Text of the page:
Bertram eyes high-tech map system funds

By Nathan Hendrix

Staff Writer

Burnet Bulletin

The Bertram City Council is considering an investment of up to $35,000 for a system to digitize city databases and documents to give employees access to critical city information via the internet.

If approved, the city would contract with 3cGeo to provide geographic information system (GIS) services – a method of integrating city data into digital maps.

Brian Shirley, owner of 3cGeo, spoke with the Bertram Economic Development Corporation two weeks prior to the council meeting; he said the information was “received positively” by the corporation, but the EDC wanted to gauge the council's interest before agreeing to provide funding for the project.

The program costs up to $35,000 for initial setup and requires a monthly hosting fee of $350.

“[The EDC] can help fund this if we use it for economic development,” Bertram Mayor Adam Warden said.

Economic development is far from the only use of the digital mapping system, according to Shirley.

He said the company can create over 100 different overlays to city maps including:

• water and sewer information, including location of water towers;

• zoning information with hyperlinks to regulations;

• floor plans for schools and other buildings for emergency response use;

• maps of storm shelters;

• a database of citizens with special medical needs for emergency response use.

3cGeo has been working with the city of Bertram for the past three years maintaining zoning maps, but City Secretary Georgina Hernandez just recently became aware of other services the company can provide.

Utility Director Adam Lambert requested additional services to make water and sewer systems maps available online for the utility workers to access on-site. He said Streets/Parks Supervisor Stephen Floyd is the only staff member with complete knowledge of the systems.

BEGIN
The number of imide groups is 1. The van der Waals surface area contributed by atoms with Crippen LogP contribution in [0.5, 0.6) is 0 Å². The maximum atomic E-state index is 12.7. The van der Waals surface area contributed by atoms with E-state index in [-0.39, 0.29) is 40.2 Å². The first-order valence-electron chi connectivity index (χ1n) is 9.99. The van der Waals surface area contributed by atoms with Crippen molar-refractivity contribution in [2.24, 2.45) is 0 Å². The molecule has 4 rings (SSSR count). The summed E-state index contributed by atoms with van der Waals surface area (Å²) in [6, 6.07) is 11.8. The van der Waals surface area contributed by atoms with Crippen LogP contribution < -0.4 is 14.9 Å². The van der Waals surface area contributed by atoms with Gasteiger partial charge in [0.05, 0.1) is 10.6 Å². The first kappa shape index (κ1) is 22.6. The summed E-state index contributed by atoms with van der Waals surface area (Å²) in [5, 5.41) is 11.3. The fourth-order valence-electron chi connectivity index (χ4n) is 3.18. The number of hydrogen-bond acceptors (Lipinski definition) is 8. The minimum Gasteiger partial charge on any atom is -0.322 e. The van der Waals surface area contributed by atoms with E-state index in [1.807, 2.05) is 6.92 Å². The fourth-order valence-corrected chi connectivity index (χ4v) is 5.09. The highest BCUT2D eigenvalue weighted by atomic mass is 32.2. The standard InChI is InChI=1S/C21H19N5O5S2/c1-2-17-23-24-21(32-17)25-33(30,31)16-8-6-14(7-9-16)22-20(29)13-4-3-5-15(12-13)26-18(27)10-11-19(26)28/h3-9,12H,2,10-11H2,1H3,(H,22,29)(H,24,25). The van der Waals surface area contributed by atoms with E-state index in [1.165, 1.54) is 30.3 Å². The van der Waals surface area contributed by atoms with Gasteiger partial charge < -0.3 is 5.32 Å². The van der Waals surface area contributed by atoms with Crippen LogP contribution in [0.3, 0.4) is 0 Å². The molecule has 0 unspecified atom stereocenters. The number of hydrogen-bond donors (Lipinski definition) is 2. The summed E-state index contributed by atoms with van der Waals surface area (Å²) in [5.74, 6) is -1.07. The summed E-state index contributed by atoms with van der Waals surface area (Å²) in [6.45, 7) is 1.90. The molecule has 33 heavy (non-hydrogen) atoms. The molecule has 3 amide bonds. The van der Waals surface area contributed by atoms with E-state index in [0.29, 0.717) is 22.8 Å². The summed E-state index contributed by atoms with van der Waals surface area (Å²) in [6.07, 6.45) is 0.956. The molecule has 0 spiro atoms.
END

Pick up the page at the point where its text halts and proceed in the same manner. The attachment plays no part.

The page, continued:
“Half the guys on [our staff] don't know where the meters are out in the rural areas,” Lambert said. “They call Steve. When he goes, we're in trouble.”

Hernandez said previous utility directors didn't have a desire for the technology, but Lambert could utilize it to save time.

“Adam has been wanting something that he can put on his iPad®, zoom in and look at what we have,” she said. “That's what he needs out in the field so he doesn't have to run back to city hall to pull up a map.”

3cGeo provides similar services to several other municipalities and a university that experienced the same dilemma with senior employees.

“This creates a municipal knowledge base for you to tap in to,” Shirley said. “One of the motivators our clients have is they have senior-level staffers with a lot of local knowledge. This is a great way to capture that before they take another position.”

Cities have also used the program to implement and monitor long-range plans and projects.

“This system got started because [the city of Wolfforth] wanted to take the information generated from their comprehensive plan and use it on a daily basis, as opposed to it being in a notebook on a shelf,” Shirley said. “This provided the avenue to do that.”

He said cities smaller than Wolfforth have also provided positive feedback to the company.

“This makes staff more efficient,” he said. “One of the challenges for a small community is that you have to do more with less; one of the ways you can address that is with technology.”

Council member John Baladez said the features and reviews weren't the top concerns on his list.

“I look at features and benefits; I obviously look at costs,” council member John Baladez said. “More important than any of those is will we actually use it? You can give someone the best technology, but if they don't use it, it's as worthless as a rock.”

The council approved a motion to return the proposal to the EDC for funding assistance. Hernandez said the funding may need to be a consideration at upcoming budget meetings or spread across two budget years because the city only has $5,000 budgeted for GIS services.

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